Posts filed under “History”


A certain software program has updated its icons. The “save” icon used to be a 3½-inch floppy disk, which no one under thirty recognizes anymore. Can you guess what current technology, universally recognized even by the youngest among us, pictorially represents saving a file now?


From our occasional Department of Things Everyone Knows:

In the days of typewriters, every American knew that there were two “pitches” of type: Pica and Elite. The “pitch” was the number of characters per inch of typed text. Pica, the standard for most work, was ten characters per inch. Elite, often preferred for correspondence because of its neater appearance single-spaced, was twelve characters per inch.

Like most facts every American knows, this fact is wrong, because it relies on limited American experience. Once you cross the Atlantic, all bets are off, as we can see in this comparison.


Top to bottom: Royal HH (Pica), Olympia SF, Royal Quiet De Luxe (Elite), Olivetti Valentine.

The Olympia is from West Germany; the Olivetti is from Italy. The Olympia writes at about eleven characters per inch; the Olivetti at eleven-and-a-half-ish. Why is this? Clearly it is because Germans and Italians do not use inches. They use foreign satanic Metric incantations to measure length. When you abandon the simple sanity of twelve inches to the foot, sixteen and a half feet to the rod, four rods to the chain, then everything falls apart, and you might as well do what you like.


Who needs a Tesla when you can have this beautiful Ohio Electric?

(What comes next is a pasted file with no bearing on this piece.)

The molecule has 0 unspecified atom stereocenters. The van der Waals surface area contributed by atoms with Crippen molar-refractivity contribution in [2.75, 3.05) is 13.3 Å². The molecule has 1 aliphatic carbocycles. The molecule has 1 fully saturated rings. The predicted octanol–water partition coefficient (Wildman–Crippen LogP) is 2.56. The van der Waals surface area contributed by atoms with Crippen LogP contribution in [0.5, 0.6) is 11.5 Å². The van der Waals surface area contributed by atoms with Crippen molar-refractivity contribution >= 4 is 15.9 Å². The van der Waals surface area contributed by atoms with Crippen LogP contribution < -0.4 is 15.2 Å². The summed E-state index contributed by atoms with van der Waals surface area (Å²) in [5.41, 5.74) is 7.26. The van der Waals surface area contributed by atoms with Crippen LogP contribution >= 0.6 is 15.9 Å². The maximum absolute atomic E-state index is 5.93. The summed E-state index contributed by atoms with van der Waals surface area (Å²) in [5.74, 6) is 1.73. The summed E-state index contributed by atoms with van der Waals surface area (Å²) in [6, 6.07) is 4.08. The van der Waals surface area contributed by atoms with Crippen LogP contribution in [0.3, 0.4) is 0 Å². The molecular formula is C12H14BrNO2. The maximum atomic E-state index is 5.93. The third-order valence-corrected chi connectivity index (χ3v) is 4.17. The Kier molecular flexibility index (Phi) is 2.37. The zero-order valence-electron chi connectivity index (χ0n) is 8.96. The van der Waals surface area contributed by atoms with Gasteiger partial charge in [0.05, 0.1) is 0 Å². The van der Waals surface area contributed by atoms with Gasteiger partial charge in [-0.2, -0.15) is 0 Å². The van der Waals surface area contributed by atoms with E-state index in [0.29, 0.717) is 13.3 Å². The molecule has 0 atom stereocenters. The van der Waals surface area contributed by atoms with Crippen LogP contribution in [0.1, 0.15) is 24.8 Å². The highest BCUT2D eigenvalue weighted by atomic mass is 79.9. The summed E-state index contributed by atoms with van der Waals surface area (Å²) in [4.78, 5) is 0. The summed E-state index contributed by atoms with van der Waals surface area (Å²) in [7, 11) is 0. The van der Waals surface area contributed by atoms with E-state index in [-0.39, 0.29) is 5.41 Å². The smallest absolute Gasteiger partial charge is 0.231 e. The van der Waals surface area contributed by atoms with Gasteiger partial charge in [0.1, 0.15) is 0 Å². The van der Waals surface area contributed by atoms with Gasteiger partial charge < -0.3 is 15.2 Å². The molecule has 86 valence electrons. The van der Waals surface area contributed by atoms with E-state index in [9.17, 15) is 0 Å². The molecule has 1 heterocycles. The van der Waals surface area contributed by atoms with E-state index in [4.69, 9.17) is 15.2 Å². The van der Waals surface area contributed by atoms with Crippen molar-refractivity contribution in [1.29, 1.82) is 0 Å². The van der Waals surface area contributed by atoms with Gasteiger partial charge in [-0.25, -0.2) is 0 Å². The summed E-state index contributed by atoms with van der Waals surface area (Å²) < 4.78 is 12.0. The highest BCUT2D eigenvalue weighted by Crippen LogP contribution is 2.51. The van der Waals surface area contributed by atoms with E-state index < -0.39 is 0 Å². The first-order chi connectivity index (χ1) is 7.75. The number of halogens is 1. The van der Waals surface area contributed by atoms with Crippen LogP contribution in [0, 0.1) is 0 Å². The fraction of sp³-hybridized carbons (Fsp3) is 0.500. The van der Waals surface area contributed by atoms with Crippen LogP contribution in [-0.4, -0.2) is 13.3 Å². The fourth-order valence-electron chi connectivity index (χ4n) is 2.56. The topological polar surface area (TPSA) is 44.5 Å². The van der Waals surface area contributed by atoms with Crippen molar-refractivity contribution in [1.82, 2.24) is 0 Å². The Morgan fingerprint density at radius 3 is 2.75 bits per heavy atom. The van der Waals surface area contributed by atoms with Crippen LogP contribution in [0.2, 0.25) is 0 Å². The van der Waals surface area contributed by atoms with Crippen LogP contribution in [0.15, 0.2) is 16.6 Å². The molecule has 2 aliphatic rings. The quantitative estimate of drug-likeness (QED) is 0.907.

Readers more familiar with the back alleys of science-fiction subgenres will doubtless be able to tell Dr. Boli the answer to this question, but he suspects he already knows it: Is there a genre of “electropunk” alternate-history fiction in which electric vehicles like this elegant machine won out over their gasoline-powered competitors, and we built a world of quiet and fume-free streets and occasional catastrophic spills of battery acid?


Some readers apparently believe that Dr. Boli invents, out of his own imagination, the organizations and associations mentioned in these pages. Occasionally, in order to dispel such misconceptions, it may be necessary to cite one’s sources. The article from which this extract is taken was published during the First World War, but in every respect it fits well with the style and content of our celebrated Magazine.

After the present awful tragedy in Europe is ended and the nations of the world have taken an inventory of the losses of war, not measured by material standards of value, but in terms of blood, suffering and sorrow, of wounds that can never heal, the nations of the earth may decide that war shall end and, in the words of Robert Burns,

“Man to man the world o’er,
Shall brithers be for a’ that.”

While the rivers of Europe run red with the blood of the best and the bravest of the sons of earth, it requires imagination and faith to visualize such a picture today.

If that day shall come, the history of the future will be the record of peaceful industry and the men whose names will be held in honor and loving remembrance will be those whose lives have been helpful to mankind, and who, out of the strain and stress of today, have made possible a better tomorrow; and the men who have been connected with our industry will have done their part in this work and the record of their work ought to be preserved.

What would be more interesting or inspiring to us of today and to the men of the future than the record of the work of the men who laid the foundations of our industry? The inscription on the new Post Office building in Washington well describes the mission of the envelope:

“Carrier of news and knowledge,
Instrument of trade and industry,
Promoter of mutual acquaintance,
Of peace and good will among men and nations.

“Messenger of sympathy and love,
Servant of parted friends,
Consoler of the lonely,
Bond of the scattered family,
Enlarger of the common life.”